Oh, I think you are accidentally overstating our supposed differences of opinion about Rush. My personal preferences are much more in line with yours; I was just offering advice above based on those who are U2 fans first and may be encountering Rush for the first time. My first musical love (in terms of genre) is progressive rock, from the late 60s through the entirety of the 70s. Genesis, Yes, King Crimson, ELP, Jethro Tull, Pink Floyd, Rush, Kansas, Styx - those bands made the music I loved, and still love, the most. The true impressiveness of U2 is displayed by the fact that, despite being inspired by the punk movement that was supposed to be overthrowing these progressive bands, I like our band from Dublin every bit as much as the bands from this movement. That's quite an accomplishment (however, they deserve the love - they are just that good). I also personally prefer early Rush. "A Farewell To Kings" is my favorite Rush album - I love every song. "Permanent Waves" is a co-favorite. I suppose my favorite era of Rush crosses the decade boundary - "2112" to "Grace Under Pressure" is my personal 'definitive' Rush. The debut album (which lacked Neil's input) up to and including "Caress Of Steel" was larval-stage Rush, IMHO - I am buoyed by the fact that the band members themselves also regard their first fully proper Rush album as "2112". Before that album, I like many songs (e.g., "Fly By Night" "By-Tor and the Snow Dog", "Working Man", etc.), but I don't love any of the three albums from start to finish - they just didn't fully gel for an entire album until "2112". However, from that point on, they were simply one of the best bands in rock, especially live. I also metaphorically chafe at those who prefer 70s Rush who are (somewhat or very) dismissive of their music after the 70s - their 80s and 90s music is truly excellent. It's just not classically progressive anymore; however, that doesn't mean that is isn't still outstanding - it is. Anyway... The fact that Neil had joined the great rock band in heaven is sad for us still on Earth. Like you, I was always rooting for one final reunion. I wish they had charged less for tickets on their 40th anniversary tour (I was still living in England at the time) - had I known that it was the last time I could see them, I would have gone for certain. I just thought they would be around longer, especially when "Clockwork Angels" was so good. Oh well... R.I.P., Neil.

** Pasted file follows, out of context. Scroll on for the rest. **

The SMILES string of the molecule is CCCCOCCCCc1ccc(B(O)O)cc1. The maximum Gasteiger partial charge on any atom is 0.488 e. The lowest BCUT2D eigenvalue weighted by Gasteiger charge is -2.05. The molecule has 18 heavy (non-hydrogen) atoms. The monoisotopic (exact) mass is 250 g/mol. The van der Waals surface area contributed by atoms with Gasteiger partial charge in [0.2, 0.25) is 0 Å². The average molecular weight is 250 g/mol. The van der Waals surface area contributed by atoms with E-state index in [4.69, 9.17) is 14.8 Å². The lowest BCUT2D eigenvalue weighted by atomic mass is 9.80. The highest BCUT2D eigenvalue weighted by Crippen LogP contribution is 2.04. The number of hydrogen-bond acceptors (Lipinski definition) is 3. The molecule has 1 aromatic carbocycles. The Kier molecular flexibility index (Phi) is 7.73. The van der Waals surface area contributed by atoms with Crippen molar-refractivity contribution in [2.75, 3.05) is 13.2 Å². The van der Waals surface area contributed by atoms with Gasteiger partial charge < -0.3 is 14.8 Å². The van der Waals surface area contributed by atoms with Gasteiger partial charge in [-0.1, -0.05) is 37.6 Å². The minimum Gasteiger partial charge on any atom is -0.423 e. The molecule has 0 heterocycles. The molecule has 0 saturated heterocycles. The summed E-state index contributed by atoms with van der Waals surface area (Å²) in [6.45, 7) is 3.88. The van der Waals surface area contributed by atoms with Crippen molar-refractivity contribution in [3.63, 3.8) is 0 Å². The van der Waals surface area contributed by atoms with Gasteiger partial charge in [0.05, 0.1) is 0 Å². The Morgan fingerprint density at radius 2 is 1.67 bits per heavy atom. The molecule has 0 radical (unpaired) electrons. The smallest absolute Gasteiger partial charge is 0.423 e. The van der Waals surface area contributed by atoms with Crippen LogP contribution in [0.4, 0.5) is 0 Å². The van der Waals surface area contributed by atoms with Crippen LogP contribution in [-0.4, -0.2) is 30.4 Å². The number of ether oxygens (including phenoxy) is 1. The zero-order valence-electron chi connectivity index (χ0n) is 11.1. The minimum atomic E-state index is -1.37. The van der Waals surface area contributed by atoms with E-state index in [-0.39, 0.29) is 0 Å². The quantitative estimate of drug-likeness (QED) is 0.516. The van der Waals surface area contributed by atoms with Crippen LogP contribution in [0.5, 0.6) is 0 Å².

6. Nov. 6 (pt. 1) - the last full day in LA (but LA still had a lot to give us yet) One of the most significant days of our U2-oriented American Southwest adventure. I'll split this into two parts because we managed to squeeze in a lot again. We spent one final time looking at and taking pictures of the Walk Of Fame (we stayed very close to Hollywood Avenue) - we found diverse stars as those for: Phil Collins, Chris Pratt, Javier Bardem, Mark Hamill, Tom Cruise, Eddie Murphy, Johnny Depp, Tom Petty and the Heartbreakers, Tom Hanks, Paul Newman, Miles Davis, Stevie Wonder, Oliver Stone, Alfred Hitchcock, Roger Moore, Drew Barrymore, Elton John, William Shatner, and many, many more. (I would give photographic evidence of some of these below; however, since these were shot in portrait orientation and not in landscape, the weird iPhone glitch is rotating the images by 90 degrees - I hope this will be fixed soon.) We also found that The Magic Castle was very close to where we stayed. Did you know that Hollywood had a magic castle? Well, see for yourself - it has a hotel and a club. Practitioners of magic in LA like to sightsee locally and party down afterwards in the same place apparently... We also found LA's famous City Hall. If you have seen LA on TV and/or the movies, you have seen a shot or two of this very famous building. Pictures:
  7. dmway

    R.I.P. Thread